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For Immediate Release: April 4, 2000

U.S. Census Monitoring Board Report Details Studies Of Census Operations

Board Urges All U.S. Residents To Complete And Return Census Forms

WASHINGTON - Today, the eight-members of the U.S. Census Monitoring Board released a bipartisan report concluding that census operations are proceeding well. The Board examined Census 2000 planning efforts in the New York and Dallas Census Regions and Alaska field operations.

The Board unanimously endorsed a call to residents of the United States to answer all of the questions on their census forms and return them to the Census Bureau, and to cooperate with Census Bureau field staff who will be conducting follow-up visits in the coming months.

"After several months of review by the staffs on both sides of the Board, we came away impressed by the work the Bureau is doing to reach Americans in some of the most challenging areas of the country," said Gilbert F. Casellas, Co-Chair for the Presidential Members of the Monitoring Board. "Now it's up to all of us as individuals to do our part by completing and returning our census forms."

The report issued today details the Board's findings from a series of reviews of Census Bureau planning efforts in the field. Board staff traveled to the New York Census Region, which includes much of the New York metropolitan area, and the Dallas Census Region, which includes the states of Texas, Louisiana and Mississippi. In addition, observations were conducted of the Bureau's efforts to enumerate residents in remote areas of Alaska and of training for Bureau staff who will carry out an operation critical to the measurement of any undercount in the 2000 census.

"We were particularly impressed with the Bureau's dedication to reach out to minority communities in the New York and Dallas Regions, and to ensure that isolated Alaskan Native communities are fully counted," said California Lt. Governor Cruz Bustamante, a Presidential Member of the Board. In particular, the Board's report praises the efforts of the Dallas Regional Census Center, and the El Paso Local Census Office to reach the residents of the colonias along the Texas/Mexico border.

In addition to its observations of field operations and planning efforts, training classes for clerical staff who will carry out an operation critical to the success of the Bureau's plan to measure the undercount, were also observed.

"The work this clerical staff will be carrying out will be a critical part of the Census Bureau's plan to measure and correct for the undercount in the 2000 Census," said Dr. Everett Ehrlich, Presidential Member. "I am encouraged that, even though the issue of adjustment continues to divide us, we reached unanimous agreement that training for this operation was well-conducted," Ehrlich continued.

The major operation in the coming months will be the Bureau's efforts to find and interview those who have not completed and returned their census forms. The Census Bureau expects to recruit, hire and train a workforce of more than 500,000 people to conduct those interviews.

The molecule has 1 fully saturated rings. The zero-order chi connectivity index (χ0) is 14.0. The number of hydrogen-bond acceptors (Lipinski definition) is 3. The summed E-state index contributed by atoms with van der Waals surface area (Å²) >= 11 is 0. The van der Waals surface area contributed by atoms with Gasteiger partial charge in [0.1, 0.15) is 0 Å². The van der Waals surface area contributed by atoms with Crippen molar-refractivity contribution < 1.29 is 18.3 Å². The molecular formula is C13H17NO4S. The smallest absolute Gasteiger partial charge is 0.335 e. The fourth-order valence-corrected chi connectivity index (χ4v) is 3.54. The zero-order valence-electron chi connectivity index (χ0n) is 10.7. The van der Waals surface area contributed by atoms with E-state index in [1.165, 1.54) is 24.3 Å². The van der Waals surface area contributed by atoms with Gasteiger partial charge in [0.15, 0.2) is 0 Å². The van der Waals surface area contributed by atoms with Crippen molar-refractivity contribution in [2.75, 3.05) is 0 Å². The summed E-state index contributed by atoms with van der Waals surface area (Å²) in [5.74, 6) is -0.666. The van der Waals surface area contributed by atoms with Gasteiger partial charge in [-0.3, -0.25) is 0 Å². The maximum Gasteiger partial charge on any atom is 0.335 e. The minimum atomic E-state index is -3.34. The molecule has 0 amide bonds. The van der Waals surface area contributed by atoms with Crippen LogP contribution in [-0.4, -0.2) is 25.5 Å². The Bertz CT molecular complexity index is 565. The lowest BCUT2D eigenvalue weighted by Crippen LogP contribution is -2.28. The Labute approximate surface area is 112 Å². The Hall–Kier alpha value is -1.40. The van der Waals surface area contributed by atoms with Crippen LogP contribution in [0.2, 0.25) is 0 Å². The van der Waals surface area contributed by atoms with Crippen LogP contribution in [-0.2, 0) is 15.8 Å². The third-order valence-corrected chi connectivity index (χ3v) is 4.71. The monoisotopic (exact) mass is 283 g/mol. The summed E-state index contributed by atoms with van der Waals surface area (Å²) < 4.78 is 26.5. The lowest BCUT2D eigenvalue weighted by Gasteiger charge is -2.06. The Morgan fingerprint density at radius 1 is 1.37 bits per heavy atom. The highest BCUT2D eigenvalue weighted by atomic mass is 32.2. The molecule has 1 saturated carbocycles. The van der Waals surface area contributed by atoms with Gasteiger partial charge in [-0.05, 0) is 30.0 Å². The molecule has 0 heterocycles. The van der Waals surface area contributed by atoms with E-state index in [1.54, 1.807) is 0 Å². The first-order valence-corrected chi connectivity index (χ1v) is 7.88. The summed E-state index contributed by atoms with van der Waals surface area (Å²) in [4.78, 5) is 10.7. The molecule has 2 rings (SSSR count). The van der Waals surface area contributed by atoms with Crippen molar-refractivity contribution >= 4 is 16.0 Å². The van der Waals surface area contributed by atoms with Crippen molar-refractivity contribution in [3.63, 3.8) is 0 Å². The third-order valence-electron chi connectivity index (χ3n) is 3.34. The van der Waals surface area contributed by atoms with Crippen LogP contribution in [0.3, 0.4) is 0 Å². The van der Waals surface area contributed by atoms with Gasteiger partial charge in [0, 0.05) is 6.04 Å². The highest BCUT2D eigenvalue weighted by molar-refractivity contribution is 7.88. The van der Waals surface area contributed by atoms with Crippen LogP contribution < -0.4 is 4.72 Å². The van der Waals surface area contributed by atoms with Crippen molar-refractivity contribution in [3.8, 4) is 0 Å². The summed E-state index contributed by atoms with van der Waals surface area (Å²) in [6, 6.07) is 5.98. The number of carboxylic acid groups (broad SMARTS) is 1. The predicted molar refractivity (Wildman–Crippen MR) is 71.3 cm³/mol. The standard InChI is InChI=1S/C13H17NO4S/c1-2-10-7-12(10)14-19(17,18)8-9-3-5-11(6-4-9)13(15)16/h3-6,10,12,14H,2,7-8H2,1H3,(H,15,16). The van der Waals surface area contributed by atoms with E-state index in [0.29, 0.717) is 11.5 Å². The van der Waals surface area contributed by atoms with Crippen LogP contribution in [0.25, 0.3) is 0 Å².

"The Bureau's efforts to recruit the workforce they will need to carry out that job seem to be going well, and we were impressed that the Local Census Offices we visited were making aggressive efforts to reach into communities that are more likely to be missed - the poor, rural residents and those who do not speak English," said Lorraine Green, Presidential Member. "A key indicator we are all waiting to see is how many doors the Bureau will have to knock on to find people who did not complete and mail back their census forms," Green observed.

In addition, the Board noted that the General Services Administration was taking aggressive efforts to resolve facilities problems identified during the Board's visit to the New York Northwest Local Census Office, located in Harlem in New York.

Responses to the census questionnaire are required by law, and are guaranteed to be confidential. The Census Bureau is barred by law from sharing information on individuals with other government agencies, including the Internal Revenue Service, the Immigration and Naturalization Service, or local government agencies like housing authorities or police.

Established by the Congress in 1997, the Monitoring Board is an eight-member bi-partisan oversight body directed to oversee Census Bureau operations, work to promote census participation, and report its findings to the Congress and the President. Four of the Board's Members were appointed by the President; Four were appointed by the Republican leadership in the Congress. The Presidential Members are Gilbert F. Casellas (Co-Chair), California Lieutenant Governor Cruz M. Bustamante, Everett M. Ehrlich, and Lorraine A. Green. The Congressional Members of the Board are Ohio Secretary of State J. Kenneth Blackwell (Co-Chair), David W. Murray, Mark A. Neuman, and Joe D. Whitley.

The text of the April 1, 2000 Report can be accessed at


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U.S. Census Monitoring Board
Presidential Members
4700 Silver Hill Road
Suite 1250 – 3
Suitland, MD 20746
Phone: (301) 457-9900
Fax: (301) 457-9901